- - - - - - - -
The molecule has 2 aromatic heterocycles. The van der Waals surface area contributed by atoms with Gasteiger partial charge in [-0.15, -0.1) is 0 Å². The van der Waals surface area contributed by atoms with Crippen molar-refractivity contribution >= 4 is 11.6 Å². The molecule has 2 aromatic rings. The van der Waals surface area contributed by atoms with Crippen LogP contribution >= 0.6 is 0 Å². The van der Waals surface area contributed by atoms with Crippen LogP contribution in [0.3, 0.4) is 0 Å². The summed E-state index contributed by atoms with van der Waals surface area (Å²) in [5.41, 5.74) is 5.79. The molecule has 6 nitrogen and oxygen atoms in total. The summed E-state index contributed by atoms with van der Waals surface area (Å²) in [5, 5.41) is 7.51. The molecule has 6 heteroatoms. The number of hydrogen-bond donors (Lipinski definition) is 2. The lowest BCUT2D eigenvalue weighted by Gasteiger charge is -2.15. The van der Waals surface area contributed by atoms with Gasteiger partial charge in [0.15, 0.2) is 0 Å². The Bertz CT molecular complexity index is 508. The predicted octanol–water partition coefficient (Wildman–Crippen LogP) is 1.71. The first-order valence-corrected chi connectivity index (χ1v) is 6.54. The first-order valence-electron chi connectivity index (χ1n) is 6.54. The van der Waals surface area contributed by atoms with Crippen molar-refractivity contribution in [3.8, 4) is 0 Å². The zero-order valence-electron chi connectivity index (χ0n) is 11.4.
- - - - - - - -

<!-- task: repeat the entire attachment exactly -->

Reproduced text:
The molecule has 2 aromatic heterocycles. The van der Waals surface area contributed by atoms with Gasteiger partial charge in [-0.15, -0.1) is 0 Å². The van der Waals surface area contributed by atoms with Crippen molar-refractivity contribution >= 4 is 11.6 Å². The molecule has 2 aromatic rings. The van der Waals surface area contributed by atoms with Crippen LogP contribution >= 0.6 is 0 Å². The van der Waals surface area contributed by atoms with Crippen LogP contribution in [0.3, 0.4) is 0 Å². The summed E-state index contributed by atoms with van der Waals surface area (Å²) in [5.41, 5.74) is 5.79. The molecule has 6 nitrogen and oxygen atoms in total. The summed E-state index contributed by atoms with van der Waals surface area (Å²) in [5, 5.41) is 7.51. The molecule has 6 heteroatoms. The number of hydrogen-bond donors (Lipinski definition) is 2. The lowest BCUT2D eigenvalue weighted by Gasteiger charge is -2.15. The van der Waals surface area contributed by atoms with Gasteiger partial charge in [0.15, 0.2) is 0 Å². The Bertz CT molecular complexity index is 508. The predicted octanol–water partition coefficient (Wildman–Crippen LogP) is 1.71. The first-order valence-corrected chi connectivity index (χ1v) is 6.54. The first-order valence-electron chi connectivity index (χ1n) is 6.54. The van der Waals surface area contributed by atoms with Crippen molar-refractivity contribution in [3.8, 4) is 0 Å². The zero-order valence-electron chi connectivity index (χ0n) is 11.4.